After his first, rather disoriented call from the medical tent, George called me back about 45 minutes later sounding much improved. I went to the medical tent to help him carry his stuff back to the hotel, then went to the transition area to pick up his bike. The crowds were huge, especially since I had to pass the exit for the finish line, and there were people celebrating and people not celebrating. This is the bittersweet part of Ironman. When you finish, you feel bad for the non-finishers. When you don't finish, well, you just want to go home.
George had a good day until a few miles into the marathon. The swim worked out perfectly for him: he only got kicked hard once in the jaw. The first 56 miles of the bike were "fun" and the rest solid. No worries. He started the marathon with a few 9:40 miles and felt like it would all work out.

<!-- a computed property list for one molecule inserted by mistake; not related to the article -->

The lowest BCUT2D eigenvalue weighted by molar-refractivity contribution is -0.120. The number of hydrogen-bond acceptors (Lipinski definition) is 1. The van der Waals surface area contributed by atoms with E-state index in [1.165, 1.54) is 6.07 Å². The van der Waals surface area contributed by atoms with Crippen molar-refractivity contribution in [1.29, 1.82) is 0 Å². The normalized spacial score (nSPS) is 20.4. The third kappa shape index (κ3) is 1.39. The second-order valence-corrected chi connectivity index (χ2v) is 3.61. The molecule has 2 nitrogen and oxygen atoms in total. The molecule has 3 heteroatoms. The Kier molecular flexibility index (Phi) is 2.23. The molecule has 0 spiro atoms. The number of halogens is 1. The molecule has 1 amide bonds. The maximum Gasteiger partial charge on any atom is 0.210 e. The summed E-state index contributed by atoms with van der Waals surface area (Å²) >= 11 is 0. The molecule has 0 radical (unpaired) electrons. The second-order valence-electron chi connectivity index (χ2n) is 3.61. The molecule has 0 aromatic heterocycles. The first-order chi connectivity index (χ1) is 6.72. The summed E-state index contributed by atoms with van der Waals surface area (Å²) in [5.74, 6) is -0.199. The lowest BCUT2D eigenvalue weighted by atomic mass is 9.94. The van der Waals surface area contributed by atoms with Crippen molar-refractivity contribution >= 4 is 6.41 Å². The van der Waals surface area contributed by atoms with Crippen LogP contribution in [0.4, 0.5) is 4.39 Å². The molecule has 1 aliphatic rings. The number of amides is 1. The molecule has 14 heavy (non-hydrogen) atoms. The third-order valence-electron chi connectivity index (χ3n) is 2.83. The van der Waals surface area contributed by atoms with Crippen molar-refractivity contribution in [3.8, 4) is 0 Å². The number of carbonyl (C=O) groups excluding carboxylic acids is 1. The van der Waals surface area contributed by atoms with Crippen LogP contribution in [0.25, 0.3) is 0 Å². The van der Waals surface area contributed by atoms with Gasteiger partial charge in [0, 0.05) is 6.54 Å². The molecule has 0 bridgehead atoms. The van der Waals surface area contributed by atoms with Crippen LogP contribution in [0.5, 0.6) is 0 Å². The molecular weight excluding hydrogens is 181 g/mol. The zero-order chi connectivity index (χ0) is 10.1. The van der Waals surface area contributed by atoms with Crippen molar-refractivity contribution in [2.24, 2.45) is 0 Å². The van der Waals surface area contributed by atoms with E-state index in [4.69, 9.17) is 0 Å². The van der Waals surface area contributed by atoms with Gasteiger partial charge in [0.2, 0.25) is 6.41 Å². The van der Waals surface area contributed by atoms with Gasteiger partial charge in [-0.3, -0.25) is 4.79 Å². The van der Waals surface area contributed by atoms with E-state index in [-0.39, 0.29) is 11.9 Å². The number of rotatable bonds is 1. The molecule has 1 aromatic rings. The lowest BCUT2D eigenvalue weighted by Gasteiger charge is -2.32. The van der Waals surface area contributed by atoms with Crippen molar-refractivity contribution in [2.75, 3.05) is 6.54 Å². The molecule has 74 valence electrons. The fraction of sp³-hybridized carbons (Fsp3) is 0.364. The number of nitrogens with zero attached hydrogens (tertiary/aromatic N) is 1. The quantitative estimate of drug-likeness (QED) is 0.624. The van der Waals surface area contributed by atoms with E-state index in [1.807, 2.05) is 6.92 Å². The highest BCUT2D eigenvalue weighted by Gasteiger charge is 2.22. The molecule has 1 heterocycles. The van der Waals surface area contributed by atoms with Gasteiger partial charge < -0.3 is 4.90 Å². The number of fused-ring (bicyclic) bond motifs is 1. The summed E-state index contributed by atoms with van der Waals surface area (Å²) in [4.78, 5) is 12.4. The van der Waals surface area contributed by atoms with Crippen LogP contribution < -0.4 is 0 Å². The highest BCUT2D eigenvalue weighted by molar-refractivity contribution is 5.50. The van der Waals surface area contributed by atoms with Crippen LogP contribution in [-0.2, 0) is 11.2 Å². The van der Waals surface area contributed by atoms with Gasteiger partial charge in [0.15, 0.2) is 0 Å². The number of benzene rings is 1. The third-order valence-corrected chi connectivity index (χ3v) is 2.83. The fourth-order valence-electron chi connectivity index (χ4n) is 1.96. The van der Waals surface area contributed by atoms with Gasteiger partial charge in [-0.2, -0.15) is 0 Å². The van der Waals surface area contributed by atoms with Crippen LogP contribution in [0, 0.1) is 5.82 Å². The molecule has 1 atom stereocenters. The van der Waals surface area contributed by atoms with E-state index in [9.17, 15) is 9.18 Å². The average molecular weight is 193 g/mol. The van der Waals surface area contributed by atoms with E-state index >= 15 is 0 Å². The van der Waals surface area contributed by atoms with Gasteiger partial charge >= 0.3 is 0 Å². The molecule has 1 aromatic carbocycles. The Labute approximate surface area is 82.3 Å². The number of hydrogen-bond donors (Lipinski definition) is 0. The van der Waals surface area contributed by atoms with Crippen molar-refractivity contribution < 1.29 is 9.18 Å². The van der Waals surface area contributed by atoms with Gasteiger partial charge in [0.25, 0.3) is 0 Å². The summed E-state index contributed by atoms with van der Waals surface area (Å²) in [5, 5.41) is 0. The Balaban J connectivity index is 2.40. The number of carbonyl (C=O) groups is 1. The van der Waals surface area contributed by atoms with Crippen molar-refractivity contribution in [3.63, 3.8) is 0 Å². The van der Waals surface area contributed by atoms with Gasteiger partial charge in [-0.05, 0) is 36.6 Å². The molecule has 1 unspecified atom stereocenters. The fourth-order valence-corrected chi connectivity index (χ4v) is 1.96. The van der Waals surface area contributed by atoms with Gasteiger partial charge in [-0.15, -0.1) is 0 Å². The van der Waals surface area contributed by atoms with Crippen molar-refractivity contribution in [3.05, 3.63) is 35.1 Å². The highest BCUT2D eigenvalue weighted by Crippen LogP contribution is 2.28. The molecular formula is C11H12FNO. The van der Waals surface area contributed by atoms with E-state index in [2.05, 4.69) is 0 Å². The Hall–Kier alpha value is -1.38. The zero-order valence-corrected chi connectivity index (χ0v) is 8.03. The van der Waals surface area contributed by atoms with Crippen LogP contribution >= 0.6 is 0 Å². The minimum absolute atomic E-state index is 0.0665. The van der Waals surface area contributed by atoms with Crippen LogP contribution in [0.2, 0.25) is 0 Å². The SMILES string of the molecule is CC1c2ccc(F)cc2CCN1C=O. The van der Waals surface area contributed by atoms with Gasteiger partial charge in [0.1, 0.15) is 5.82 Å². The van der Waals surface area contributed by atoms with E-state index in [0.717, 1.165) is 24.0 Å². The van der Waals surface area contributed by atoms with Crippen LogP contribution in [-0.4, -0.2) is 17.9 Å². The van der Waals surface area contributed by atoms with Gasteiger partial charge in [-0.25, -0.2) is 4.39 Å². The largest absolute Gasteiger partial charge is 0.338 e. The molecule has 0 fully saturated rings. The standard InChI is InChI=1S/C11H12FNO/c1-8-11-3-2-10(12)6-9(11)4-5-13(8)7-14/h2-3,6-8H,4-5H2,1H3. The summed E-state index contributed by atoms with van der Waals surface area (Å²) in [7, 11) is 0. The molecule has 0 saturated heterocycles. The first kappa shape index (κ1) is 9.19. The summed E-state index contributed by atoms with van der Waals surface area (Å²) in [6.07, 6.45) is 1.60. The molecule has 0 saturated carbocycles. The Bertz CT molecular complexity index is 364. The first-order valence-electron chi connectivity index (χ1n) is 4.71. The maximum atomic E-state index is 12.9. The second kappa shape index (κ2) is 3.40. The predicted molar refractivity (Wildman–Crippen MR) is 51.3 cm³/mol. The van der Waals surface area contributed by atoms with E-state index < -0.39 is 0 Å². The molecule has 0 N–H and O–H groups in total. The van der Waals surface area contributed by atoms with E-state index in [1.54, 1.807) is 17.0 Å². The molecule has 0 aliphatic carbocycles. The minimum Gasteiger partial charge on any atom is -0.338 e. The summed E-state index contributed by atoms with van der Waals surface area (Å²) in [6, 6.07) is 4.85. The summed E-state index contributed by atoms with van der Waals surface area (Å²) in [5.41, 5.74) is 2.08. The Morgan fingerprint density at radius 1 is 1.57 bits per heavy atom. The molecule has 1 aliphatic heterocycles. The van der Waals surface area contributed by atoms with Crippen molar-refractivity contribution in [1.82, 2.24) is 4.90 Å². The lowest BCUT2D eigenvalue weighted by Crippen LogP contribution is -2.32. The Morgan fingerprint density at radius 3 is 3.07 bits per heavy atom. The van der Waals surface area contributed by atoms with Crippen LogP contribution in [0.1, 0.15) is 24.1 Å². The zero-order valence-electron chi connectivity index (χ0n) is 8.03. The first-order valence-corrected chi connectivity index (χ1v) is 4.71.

Then, not so much. By mile 15, he knew things were bad. Really bad. He was dizzy and disoriented, so he sat down. When he would stand up, his vision would gray at the edges. When he approached the medical staff, one of them said, "You realize if we touch you, it's a DQ?" His fingers and toes were tingling and he said, "Yeah." He knew when to stop.
The medical staff at an Ironman are top notch. These people take outstanding care of the athletes. Students are assigned to see that no athlete is left alone, ever. The nurses, doctors, and medical technologists are attentive, knowledgeable, and friendly. I was amazed at how quickly George was back on his feet, and he sang the medical staff's praises over a burger at the Cooper Tavern.
I'm proud of George for going so far. I'm even prouder of him for realizing he needed to stop before he hurt himself. And now, we are both going to bed. It's been a long day full of accomplishment, and we have a long drive tomorrow.